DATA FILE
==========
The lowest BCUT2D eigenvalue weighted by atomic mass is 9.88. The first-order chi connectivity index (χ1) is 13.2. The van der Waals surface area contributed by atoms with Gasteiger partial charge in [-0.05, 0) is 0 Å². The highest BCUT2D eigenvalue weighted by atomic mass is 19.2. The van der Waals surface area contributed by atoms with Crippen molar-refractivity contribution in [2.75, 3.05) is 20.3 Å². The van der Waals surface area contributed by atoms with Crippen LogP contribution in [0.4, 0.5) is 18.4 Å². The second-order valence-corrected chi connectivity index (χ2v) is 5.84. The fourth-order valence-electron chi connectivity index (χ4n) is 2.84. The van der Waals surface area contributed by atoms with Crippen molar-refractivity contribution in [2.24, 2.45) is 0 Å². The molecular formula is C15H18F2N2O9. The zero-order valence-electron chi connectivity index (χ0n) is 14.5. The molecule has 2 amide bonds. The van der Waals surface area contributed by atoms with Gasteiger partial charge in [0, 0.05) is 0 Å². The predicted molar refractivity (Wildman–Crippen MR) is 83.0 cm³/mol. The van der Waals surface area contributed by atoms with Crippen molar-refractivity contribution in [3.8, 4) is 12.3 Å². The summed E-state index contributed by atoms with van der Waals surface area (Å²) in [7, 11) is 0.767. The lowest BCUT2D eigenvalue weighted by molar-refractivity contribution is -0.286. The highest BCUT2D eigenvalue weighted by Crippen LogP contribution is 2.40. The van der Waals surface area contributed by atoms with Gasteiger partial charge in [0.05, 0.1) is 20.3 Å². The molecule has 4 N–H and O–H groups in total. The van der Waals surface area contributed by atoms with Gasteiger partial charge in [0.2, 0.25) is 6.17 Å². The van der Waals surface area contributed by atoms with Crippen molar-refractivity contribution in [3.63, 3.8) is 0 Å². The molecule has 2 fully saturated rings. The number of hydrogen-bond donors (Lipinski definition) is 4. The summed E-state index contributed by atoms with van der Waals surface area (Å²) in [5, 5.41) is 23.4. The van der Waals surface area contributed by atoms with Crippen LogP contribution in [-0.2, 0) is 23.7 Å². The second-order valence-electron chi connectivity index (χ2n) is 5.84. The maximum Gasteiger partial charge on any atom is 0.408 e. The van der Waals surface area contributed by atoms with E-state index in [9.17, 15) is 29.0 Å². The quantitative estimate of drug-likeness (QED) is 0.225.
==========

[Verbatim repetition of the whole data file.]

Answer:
The lowest BCUT2D eigenvalue weighted by atomic mass is 9.88. The first-order chi connectivity index (χ1) is 13.2. The van der Waals surface area contributed by atoms with Gasteiger partial charge in [-0.05, 0) is 0 Å². The highest BCUT2D eigenvalue weighted by atomic mass is 19.2. The van der Waals surface area contributed by atoms with Crippen molar-refractivity contribution in [2.75, 3.05) is 20.3 Å². The van der Waals surface area contributed by atoms with Crippen LogP contribution in [0.4, 0.5) is 18.4 Å². The second-order valence-corrected chi connectivity index (χ2v) is 5.84. The fourth-order valence-electron chi connectivity index (χ4n) is 2.84. The van der Waals surface area contributed by atoms with Crippen molar-refractivity contribution in [2.24, 2.45) is 0 Å². The molecular formula is C15H18F2N2O9. The zero-order valence-electron chi connectivity index (χ0n) is 14.5. The molecule has 2 amide bonds. The van der Waals surface area contributed by atoms with Gasteiger partial charge in [0, 0.05) is 0 Å². The predicted molar refractivity (Wildman–Crippen MR) is 83.0 cm³/mol. The van der Waals surface area contributed by atoms with Crippen molar-refractivity contribution in [3.8, 4) is 12.3 Å². The summed E-state index contributed by atoms with van der Waals surface area (Å²) in [7, 11) is 0.767. The lowest BCUT2D eigenvalue weighted by molar-refractivity contribution is -0.286. The highest BCUT2D eigenvalue weighted by Crippen LogP contribution is 2.40. The van der Waals surface area contributed by atoms with Gasteiger partial charge in [0.05, 0.1) is 20.3 Å². The molecule has 4 N–H and O–H groups in total. The van der Waals surface area contributed by atoms with Gasteiger partial charge in [0.2, 0.25) is 6.17 Å². The van der Waals surface area contributed by atoms with Crippen molar-refractivity contribution in [3.63, 3.8) is 0 Å². The molecule has 2 fully saturated rings. The number of hydrogen-bond donors (Lipinski definition) is 4. The summed E-state index contributed by atoms with van der Waals surface area (Å²) in [5, 5.41) is 23.4. The van der Waals surface area contributed by atoms with Crippen LogP contribution in [-0.2, 0) is 23.7 Å². The second-order valence-electron chi connectivity index (χ2n) is 5.84. The maximum Gasteiger partial charge on any atom is 0.408 e. The van der Waals surface area contributed by atoms with E-state index in [9.17, 15) is 29.0 Å². The quantitative estimate of drug-likeness (QED) is 0.225.